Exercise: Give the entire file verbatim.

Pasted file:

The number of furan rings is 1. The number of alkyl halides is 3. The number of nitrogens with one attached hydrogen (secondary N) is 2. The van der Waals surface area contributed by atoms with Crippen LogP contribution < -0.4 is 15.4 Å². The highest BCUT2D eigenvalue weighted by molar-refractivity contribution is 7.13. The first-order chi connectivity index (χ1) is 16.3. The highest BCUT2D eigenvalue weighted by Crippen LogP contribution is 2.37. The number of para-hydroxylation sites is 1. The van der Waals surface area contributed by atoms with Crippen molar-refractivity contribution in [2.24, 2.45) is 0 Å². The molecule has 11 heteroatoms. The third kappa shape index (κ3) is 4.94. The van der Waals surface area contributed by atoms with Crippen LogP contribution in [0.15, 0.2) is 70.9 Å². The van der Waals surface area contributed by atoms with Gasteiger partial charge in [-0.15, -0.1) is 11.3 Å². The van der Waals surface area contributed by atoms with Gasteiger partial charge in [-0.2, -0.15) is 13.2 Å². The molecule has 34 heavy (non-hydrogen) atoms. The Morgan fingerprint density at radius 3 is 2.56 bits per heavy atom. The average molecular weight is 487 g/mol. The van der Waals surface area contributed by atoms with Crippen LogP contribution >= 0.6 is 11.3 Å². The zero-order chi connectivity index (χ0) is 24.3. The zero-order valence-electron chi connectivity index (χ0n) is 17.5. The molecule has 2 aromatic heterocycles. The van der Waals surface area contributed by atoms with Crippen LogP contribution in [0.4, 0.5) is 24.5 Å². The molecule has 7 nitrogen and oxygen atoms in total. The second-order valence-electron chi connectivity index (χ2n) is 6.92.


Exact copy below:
The number of furan rings is 1. The number of alkyl halides is 3. The number of nitrogens with one attached hydrogen (secondary N) is 2. The van der Waals surface area contributed by atoms with Crippen LogP contribution < -0.4 is 15.4 Å². The highest BCUT2D eigenvalue weighted by molar-refractivity contribution is 7.13. The first-order chi connectivity index (χ1) is 16.3. The highest BCUT2D eigenvalue weighted by Crippen LogP contribution is 2.37. The number of para-hydroxylation sites is 1. The van der Waals surface area contributed by atoms with Crippen molar-refractivity contribution in [2.24, 2.45) is 0 Å². The molecule has 11 heteroatoms. The third kappa shape index (κ3) is 4.94. The van der Waals surface area contributed by atoms with Crippen LogP contribution in [0.15, 0.2) is 70.9 Å². The van der Waals surface area contributed by atoms with Gasteiger partial charge in [-0.15, -0.1) is 11.3 Å². The van der Waals surface area contributed by atoms with Gasteiger partial charge in [-0.2, -0.15) is 13.2 Å². The molecule has 34 heavy (non-hydrogen) atoms. The Morgan fingerprint density at radius 3 is 2.56 bits per heavy atom. The average molecular weight is 487 g/mol. The van der Waals surface area contributed by atoms with Crippen LogP contribution >= 0.6 is 11.3 Å². The zero-order chi connectivity index (χ0) is 24.3. The zero-order valence-electron chi connectivity index (χ0n) is 17.5. The molecule has 2 aromatic heterocycles. The van der Waals surface area contributed by atoms with Crippen LogP contribution in [0.4, 0.5) is 24.5 Å². The molecule has 7 nitrogen and oxygen atoms in total. The second-order valence-electron chi connectivity index (χ2n) is 6.92.